In order to keep relevance here, most of the references and examples are specific to endurance cycling, sports with different performance parameters are well outside the scope of this blog. So on with endurance cycling. It is also worth keeping in mind that the word "coach" can often be substituted with "training program", as many riders don't in fact use a coach but source and download training plans from a variety of sources.
I have some favourite examples that highlight the importance of year on year progress and building towards reaching the full potential of the rider. Miguel Indurain is a Spanish cyclist that won the Tour de France five years in a row, between 1991 and 1995. Most cycling fans know this but far fewer are aware that 1991 ("Big Mig's" first title) was in fact Indurain's SEVENTH participation in the race, hardly an instant sensation. Obvously many years were spent in diligent and consistent training, no doubt there were many occasions where his progress stalled, or even went backwards. But in the end, year on year progress led Indurain to the very top of the cycling world. Then there is our own Richie Porte, who actually first rode the TDU (for UniSA) in 2008 and placed 7th overall in his first Grand Tour, the Giro in 2010, where he also won the young rider category. It has taken close to a decade of year on year development for Richie to become a genuine contender for the overall title in the Grand Tours
Whilst the examples of Indurain and Porte highlight the importance of consistency, building and patience, the path of the professional cyclist is always a little different to that of the weekend warrior or even the serious amateur racer. There are however some mistakes worth avoiding for ALL cyclists trying to improve and some foundation principles to keep firmly routed in your approach to training.
Stay Safe and Train Smart
Perfecting the aerobic / anaerobic dose
When an athlete performs any kind of endurance exercise, there will be energy contributions from both aerobic and anaerobic pathways. Most cyclists, runners and triathletes seem to know this and certainly know the feeling of being too long in a highly anaerobic state (in the RED). Each pathway has it's unique advantages for bike riders, aerobic metabolism is highly energy efficient, powering muscular activity for long periods of time, but unable to fuel the super high intensity efforts required for power climbs, sprinting etc. So this is where anaerobic metabolism has the edge, producing energy rapidly to fuel high level exertion, but of course there is a cost, which is the rapid onset of fatigue. Cyclists need both systems working well, but the cruel reality is that over-using either of these pathways will erode the other, so getting the balance or "dosing relationship" right is paramount for increasing endurance performance and building reliable consistent form.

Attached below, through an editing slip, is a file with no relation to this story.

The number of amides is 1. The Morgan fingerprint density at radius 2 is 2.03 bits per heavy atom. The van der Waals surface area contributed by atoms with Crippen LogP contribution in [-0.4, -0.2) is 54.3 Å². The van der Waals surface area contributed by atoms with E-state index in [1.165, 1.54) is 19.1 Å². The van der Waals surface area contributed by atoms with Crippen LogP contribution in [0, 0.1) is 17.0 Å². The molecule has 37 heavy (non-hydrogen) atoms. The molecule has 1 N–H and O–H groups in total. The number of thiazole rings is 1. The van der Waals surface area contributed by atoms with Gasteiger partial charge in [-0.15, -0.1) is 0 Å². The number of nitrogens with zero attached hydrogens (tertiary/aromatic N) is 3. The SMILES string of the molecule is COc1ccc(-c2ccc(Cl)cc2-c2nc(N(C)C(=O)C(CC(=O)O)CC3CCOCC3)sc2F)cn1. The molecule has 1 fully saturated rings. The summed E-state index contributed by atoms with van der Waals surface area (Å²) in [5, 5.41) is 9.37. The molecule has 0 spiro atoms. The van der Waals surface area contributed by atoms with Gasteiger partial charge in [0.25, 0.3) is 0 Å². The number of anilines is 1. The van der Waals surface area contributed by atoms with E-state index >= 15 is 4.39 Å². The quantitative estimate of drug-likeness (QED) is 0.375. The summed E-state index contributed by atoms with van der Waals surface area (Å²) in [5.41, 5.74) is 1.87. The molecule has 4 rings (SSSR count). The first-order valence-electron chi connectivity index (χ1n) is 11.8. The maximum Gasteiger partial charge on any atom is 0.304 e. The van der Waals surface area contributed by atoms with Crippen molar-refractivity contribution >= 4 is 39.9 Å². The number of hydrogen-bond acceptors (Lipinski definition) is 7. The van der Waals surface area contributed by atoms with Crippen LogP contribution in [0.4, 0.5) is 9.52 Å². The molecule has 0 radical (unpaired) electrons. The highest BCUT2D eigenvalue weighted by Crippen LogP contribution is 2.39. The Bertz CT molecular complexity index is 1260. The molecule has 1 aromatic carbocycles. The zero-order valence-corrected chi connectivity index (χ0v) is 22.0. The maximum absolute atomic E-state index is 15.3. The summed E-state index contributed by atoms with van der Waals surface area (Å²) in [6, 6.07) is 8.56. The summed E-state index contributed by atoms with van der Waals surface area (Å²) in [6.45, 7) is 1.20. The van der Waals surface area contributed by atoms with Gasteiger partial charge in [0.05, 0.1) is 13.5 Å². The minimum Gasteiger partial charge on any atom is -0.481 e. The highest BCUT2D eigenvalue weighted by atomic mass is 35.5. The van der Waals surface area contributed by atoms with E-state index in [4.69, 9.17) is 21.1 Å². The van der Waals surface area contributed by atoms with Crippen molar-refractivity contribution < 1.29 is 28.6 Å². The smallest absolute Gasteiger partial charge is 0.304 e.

A certain amount of muscular work requires a fixed amount of energy, so it stands to reason that the more energy supplied anaerobically, the less is contributed aerobically and vice versa. As in all aspects of physiology, the more one's system utilises a particular process, the better the body becomes at doing it. Conversely, should certain processes be under-utilised, the capacity for using these processes is eroded. The bottom line is that over-reliance on either of the two metabolic pathways, will negatively impact on the other.
This sounds simple enough but the process becomes far more complicated if you consider that athletes vary greatly in terms of which points on the intensity continuum they become anaerobically dominant. Some cyclists can remain highly aerobic VERY close to threshold (this means they have a very large zone two) whilst others become significantly anaerobic well below threshold. A big aerobic capacity also pushes the threshold point much closer to maximum, which is the holy grail for endurance cyclists.